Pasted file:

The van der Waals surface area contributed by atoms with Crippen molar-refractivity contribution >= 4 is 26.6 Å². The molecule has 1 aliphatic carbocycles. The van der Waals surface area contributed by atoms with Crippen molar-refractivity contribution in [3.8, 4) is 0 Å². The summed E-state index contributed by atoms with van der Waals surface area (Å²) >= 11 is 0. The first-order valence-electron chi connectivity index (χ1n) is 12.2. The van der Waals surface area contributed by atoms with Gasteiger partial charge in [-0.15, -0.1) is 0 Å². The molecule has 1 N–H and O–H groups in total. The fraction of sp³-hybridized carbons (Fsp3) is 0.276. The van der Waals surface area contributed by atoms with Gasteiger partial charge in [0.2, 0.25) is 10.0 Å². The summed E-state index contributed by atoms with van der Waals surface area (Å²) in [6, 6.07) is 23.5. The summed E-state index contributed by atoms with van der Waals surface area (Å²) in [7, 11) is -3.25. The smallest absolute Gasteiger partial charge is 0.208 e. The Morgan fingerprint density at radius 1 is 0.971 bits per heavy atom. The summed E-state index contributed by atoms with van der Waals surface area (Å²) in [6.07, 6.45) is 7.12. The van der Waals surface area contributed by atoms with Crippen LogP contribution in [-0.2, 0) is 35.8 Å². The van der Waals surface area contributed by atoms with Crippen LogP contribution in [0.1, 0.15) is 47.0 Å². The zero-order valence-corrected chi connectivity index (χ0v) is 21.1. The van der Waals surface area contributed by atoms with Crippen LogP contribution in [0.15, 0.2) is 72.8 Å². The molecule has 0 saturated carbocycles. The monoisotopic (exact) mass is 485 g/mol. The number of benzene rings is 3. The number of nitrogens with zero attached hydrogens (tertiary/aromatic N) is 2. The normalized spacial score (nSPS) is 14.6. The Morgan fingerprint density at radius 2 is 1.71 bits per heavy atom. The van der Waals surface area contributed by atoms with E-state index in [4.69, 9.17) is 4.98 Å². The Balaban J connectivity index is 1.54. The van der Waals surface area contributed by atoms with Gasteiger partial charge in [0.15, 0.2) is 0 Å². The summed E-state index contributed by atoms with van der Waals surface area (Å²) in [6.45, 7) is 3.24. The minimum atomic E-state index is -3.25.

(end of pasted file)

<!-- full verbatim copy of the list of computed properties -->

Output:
The van der Waals surface area contributed by atoms with Crippen molar-refractivity contribution >= 4 is 26.6 Å². The molecule has 1 aliphatic carbocycles. The van der Waals surface area contributed by atoms with Crippen molar-refractivity contribution in [3.8, 4) is 0 Å². The summed E-state index contributed by atoms with van der Waals surface area (Å²) >= 11 is 0. The first-order valence-electron chi connectivity index (χ1n) is 12.2. The van der Waals surface area contributed by atoms with Gasteiger partial charge in [-0.15, -0.1) is 0 Å². The molecule has 1 N–H and O–H groups in total. The fraction of sp³-hybridized carbons (Fsp3) is 0.276. The van der Waals surface area contributed by atoms with Gasteiger partial charge in [0.2, 0.25) is 10.0 Å². The summed E-state index contributed by atoms with van der Waals surface area (Å²) in [6, 6.07) is 23.5. The summed E-state index contributed by atoms with van der Waals surface area (Å²) in [7, 11) is -3.25. The smallest absolute Gasteiger partial charge is 0.208 e. The Morgan fingerprint density at radius 1 is 0.971 bits per heavy atom. The summed E-state index contributed by atoms with van der Waals surface area (Å²) in [6.07, 6.45) is 7.12. The van der Waals surface area contributed by atoms with Crippen LogP contribution in [-0.2, 0) is 35.8 Å². The van der Waals surface area contributed by atoms with Crippen LogP contribution in [0.1, 0.15) is 47.0 Å². The zero-order valence-corrected chi connectivity index (χ0v) is 21.1. The van der Waals surface area contributed by atoms with Crippen LogP contribution in [0.15, 0.2) is 72.8 Å². The molecule has 0 saturated carbocycles. The monoisotopic (exact) mass is 485 g/mol. The number of benzene rings is 3. The number of nitrogens with zero attached hydrogens (tertiary/aromatic N) is 2. The normalized spacial score (nSPS) is 14.6. The Morgan fingerprint density at radius 2 is 1.71 bits per heavy atom. The van der Waals surface area contributed by atoms with E-state index in [4.69, 9.17) is 4.98 Å². The Balaban J connectivity index is 1.54. The van der Waals surface area contributed by atoms with Gasteiger partial charge in [0.15, 0.2) is 0 Å². The summed E-state index contributed by atoms with van der Waals surface area (Å²) in [6.45, 7) is 3.24. The minimum atomic E-state index is -3.25.